Ten rules to live by
At the recent PAR Business Meetings, I was honored to be invited to make a presentation. I offered several observations for the changed real estate market. These rules are really judgments or conclusions about the altered housing market environment.
Here are a few principles for the new world of real estate:
1. The valuation of homes will no longer be a function of the appreciation potential (or growth option) in house prices. We expect an extended period of no price appreciation.
2. In markets where appreciation was a primary selling point, prices have sunk the fastest and declined by the largest percentages. These markets were where speculative fever struck the hardest (e.g., Arizona, California, Nevada and Florida).
3. Mortgage interest deductibility has little, if anything, to do with the returns to owning housing since tax shelter benefits are already capitalized into prices. The opportunity to deduct mortgage interest is likely to have benefitted the initial owners when the tax law was implemented in 1917; subsequent buyers just passed along the premium built into the price.
4. In the next several years, the market for residential real estate will be based primarily on the housing services available to its owners. Housing is all about housing services once again rather than about chasing tax shelter benefits, capital gains and refinancing to free up new equity.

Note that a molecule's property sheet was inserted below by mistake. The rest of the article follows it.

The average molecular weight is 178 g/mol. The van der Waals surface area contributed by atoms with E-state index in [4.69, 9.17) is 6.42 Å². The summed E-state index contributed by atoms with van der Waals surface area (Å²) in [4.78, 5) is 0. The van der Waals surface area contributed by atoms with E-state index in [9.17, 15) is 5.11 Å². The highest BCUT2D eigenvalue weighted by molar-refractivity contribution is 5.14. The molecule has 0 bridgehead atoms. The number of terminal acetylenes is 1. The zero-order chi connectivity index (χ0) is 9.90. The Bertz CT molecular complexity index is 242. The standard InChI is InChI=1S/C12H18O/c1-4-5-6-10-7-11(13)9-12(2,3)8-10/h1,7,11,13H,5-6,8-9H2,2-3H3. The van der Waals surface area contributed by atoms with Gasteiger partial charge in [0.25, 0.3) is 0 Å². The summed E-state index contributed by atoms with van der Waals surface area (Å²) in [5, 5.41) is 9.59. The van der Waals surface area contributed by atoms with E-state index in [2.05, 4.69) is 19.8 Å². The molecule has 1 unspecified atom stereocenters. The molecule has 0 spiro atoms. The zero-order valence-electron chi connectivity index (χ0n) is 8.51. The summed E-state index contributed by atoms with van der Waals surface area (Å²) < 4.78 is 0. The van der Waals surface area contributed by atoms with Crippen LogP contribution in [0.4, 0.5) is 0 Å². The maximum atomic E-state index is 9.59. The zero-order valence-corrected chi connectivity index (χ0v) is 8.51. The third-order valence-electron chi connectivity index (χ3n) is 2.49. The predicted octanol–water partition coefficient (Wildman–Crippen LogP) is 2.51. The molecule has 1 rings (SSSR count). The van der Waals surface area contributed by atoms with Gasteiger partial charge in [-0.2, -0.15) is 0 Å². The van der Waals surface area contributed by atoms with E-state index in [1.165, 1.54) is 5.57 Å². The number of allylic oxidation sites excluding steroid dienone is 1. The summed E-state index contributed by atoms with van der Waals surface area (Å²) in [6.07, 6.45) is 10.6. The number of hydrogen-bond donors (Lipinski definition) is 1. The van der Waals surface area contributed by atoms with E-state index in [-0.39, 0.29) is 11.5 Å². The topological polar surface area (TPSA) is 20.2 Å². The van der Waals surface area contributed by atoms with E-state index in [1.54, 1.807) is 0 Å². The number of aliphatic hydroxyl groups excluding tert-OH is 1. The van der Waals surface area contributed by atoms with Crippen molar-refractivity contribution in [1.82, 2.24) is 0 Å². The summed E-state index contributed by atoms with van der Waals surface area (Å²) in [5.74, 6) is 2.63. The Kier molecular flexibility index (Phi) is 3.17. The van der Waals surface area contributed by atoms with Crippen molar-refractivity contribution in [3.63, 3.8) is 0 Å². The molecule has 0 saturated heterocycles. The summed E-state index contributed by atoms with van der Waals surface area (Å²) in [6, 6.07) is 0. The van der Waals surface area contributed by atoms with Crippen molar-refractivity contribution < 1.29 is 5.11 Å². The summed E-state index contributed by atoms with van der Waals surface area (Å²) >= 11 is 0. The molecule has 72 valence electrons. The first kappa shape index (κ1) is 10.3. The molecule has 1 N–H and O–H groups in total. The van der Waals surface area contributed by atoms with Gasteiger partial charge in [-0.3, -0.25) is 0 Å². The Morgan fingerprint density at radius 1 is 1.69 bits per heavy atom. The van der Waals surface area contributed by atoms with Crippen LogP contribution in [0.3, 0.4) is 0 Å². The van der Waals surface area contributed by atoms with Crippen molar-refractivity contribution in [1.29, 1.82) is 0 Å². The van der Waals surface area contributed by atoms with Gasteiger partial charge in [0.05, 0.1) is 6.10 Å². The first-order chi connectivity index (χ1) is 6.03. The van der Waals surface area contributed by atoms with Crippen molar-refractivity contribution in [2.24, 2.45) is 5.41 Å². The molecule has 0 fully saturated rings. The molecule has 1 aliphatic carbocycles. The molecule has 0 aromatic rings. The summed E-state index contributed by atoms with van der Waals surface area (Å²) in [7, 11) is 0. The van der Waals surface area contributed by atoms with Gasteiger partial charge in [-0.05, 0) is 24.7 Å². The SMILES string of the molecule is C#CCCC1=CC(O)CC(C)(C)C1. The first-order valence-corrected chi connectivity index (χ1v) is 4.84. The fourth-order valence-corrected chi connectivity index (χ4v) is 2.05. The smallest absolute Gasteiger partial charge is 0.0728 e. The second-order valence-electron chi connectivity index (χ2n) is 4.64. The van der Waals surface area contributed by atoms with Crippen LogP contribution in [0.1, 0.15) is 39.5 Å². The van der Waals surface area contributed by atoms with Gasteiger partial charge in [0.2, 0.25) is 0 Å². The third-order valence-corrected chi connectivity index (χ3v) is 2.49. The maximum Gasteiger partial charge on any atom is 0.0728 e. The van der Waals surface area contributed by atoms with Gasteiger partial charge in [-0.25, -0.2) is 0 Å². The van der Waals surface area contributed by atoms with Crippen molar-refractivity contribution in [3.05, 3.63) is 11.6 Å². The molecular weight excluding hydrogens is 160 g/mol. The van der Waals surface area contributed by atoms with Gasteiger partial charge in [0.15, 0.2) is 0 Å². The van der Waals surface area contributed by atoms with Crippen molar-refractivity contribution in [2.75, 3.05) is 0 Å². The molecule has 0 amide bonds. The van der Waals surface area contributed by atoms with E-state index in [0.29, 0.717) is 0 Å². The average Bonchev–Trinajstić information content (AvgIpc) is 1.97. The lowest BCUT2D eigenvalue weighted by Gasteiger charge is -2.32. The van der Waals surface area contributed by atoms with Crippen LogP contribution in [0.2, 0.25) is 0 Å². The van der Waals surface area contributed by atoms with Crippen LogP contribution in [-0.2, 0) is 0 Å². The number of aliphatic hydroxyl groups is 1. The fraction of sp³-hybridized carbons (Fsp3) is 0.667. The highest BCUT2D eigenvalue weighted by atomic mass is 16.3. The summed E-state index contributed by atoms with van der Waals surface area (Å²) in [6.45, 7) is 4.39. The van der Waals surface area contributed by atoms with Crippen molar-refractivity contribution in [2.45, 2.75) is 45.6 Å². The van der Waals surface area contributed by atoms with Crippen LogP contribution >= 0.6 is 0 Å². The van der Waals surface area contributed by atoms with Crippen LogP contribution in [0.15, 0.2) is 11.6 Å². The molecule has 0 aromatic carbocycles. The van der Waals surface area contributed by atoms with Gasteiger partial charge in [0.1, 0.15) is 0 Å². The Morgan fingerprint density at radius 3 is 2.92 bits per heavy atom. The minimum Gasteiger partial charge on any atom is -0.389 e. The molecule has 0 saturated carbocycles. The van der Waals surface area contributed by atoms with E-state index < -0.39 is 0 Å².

5. Supply constraints on location will remain important. Special locations will continue to be in demand.
6. The decision to purchase a home will be based upon household consumption expectations and needs which are provided by this long-term, depreciating consumer durable. Housing has always been a consumer durable.
7. The real estate business will live on and prosper in this new world since households will continue to spend large portions of their budgets on housing services. The market for housing will remain strong without the inflated financial parameters of the past decade.
8. The speculative fever and over-leveraging of housing budgets, especially by low- and moderate-income households, will largely be a remnant of the past. Easy availability of credit will settle in as part of the history of the housing bubble.
9. If inflation and inflationary expectations are low, mortgage rates can be low. If economic growth is limited, mortgage rates can also be low. Historically low mortgage interest rates do not mean housing will be a good investment.
10. Over time, real estate prices will not likely change much but there will still be an active market for both new and existing housing stock. Housing will remain a major sector in the US.
Here are some new rules to live by in today’s dramatically different housing market. As with any major change, there is sure to be winners and losers. It will be interesting to see if these principles lead to success or failure in the days ahead.
Austin Jaffe, Ph.D. is PAR's Consulting Economist from the Smeal College of Business at Penn State University.